I always dreaded walking through the hallway of that hospital for the aged, which most would call an old age "home" or simply "the home", not because I dreaded visiting my mother-in-law (Ah Moo), but because I couldn't stand the sights of pain, suffering and loneliness. To get to Ah Moo, who was situated around the corner near the end of the long L-shaped hallway, I had to pass by some dozen other residents, some bound by their wheelchairs, some crouched over the arm of a chair, sleeping presumably, some slowly walking with the aid of a cane, some shaking and screaming on their beds, and some would just sit silently with an empty stare into the air. It was heart-wrenching.
I couldn't help but imagine the abundance of history that must have been held captive in that place.
Take Mrs. Wong for instance. With long, frail, white hair, a shrunken face and small feet that were remnants of a time when binding feet was the rave, she sat quietly, pondering. Her early life was a life borne of aristocracy. Having had to leave her home town in China during war, she ended up in Hong Kong, where she later became the matriarch of an influential family. The failure of the family busines after financial turbulance in the real estate and stock markets caused her family to retreat to a more modest lifestyle. They ended up in Toronto during the mid-nineties. Unable to look after her at home, her remaining daughter and her family was forced to put her into "the home".
Then there was Mr. Chan, bound to his wheelchair, with partial paralysis to his body. Mr. Chan was a classical ballroom dance instructor during his youth, as evidenced by walls full of photographs of a handsome young man suited up in dance gear positioned with a different young lady in their pretty dresses, in each and various dance poses. Mr. Chan did not have any children. After surviving a stroke, he was eventually placed in "the home".
Across from Mr. Chan's room was Mr. Lee, who was known in "the home" as a petty thief. And no wonder. Mr. Lee had been a thief most his life. A product of too much education, Mr. Lee spent much of his early years in school. One day, in his mind, Mr. Lee decided that that was it, he was done and headed for the streets. To his family's chagrin, he refused to go home. They begged him, but he just wanted to beg on the street. He lived there for years, begging, stealing what he can, until one winter morning when he was found near death by a passerby. After a brief hospital stay, he was sent to "the home". His family still had idea where he ended up and presumed he was dead.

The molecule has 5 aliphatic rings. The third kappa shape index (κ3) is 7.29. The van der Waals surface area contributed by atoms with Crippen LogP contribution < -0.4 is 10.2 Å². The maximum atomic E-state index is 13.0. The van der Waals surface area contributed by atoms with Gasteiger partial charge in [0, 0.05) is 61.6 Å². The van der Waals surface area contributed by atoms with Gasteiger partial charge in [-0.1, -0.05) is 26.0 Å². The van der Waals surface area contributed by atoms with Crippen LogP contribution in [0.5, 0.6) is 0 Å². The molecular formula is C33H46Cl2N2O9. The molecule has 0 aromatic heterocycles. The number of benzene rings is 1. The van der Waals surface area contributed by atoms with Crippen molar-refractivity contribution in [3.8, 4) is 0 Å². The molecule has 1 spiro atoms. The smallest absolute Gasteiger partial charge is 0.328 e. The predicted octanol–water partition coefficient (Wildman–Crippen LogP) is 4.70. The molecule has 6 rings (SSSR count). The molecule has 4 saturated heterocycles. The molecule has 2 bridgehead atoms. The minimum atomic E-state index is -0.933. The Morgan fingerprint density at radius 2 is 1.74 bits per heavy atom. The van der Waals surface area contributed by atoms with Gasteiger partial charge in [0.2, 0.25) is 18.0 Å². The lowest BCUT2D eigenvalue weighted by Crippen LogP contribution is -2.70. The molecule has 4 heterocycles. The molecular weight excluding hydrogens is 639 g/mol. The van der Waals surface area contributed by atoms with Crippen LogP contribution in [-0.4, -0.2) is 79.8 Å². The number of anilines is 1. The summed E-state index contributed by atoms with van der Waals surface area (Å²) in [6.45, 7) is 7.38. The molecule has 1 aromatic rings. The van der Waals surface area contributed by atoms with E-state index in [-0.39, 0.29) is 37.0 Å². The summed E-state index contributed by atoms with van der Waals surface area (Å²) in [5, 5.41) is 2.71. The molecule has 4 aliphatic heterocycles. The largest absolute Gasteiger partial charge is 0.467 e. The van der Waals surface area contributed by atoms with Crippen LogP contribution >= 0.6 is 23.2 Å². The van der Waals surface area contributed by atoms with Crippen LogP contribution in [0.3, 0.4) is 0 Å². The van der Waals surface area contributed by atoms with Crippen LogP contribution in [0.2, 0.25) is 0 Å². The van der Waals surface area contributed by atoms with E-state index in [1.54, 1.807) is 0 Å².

Lastly, Ah Moo. She was a beautiful lady in her youth. A picture of her and her adopted daughter was by her bedside. As a child, Ah Moo lived with her aunt, who tried to marry her off shortly after she turned sixteen. As an act of defiance, she ran away from home and never looked back. She ended up in Saigon, Vietnam. She was hardworking all her life, first working for a wealthy family as a servant and later, peddled things door-to-door to make a living, from jade bracelets to gold rings. At fifty, she decided to adopt a newborn daughter, whom she had hopes in for taking care of her in her old age someday - that wish later became a reality as Ah Moo's health gradually deteriorated. With numerous ailments, she was confined to her home, taken care of by her daughter and husband. That care became more and more complex and intense, until it reached a breaking point. There was no choice but to put her into "the home". It was a dreadful decision.
After each visit, I left with mixed feelings. On the one hand I was glad to be leaving "the home". On the other hand, I felt guilty leaving so soon. As I walked back around the bend of the hallway and towards the light-filled exit, I tried to close my mind to the imagery, sounds and smells of what seemed to be a dumping ground of living human artifacts. It was not easy.
If it weren't for Sunday Scribblings, I wouldn't have written this.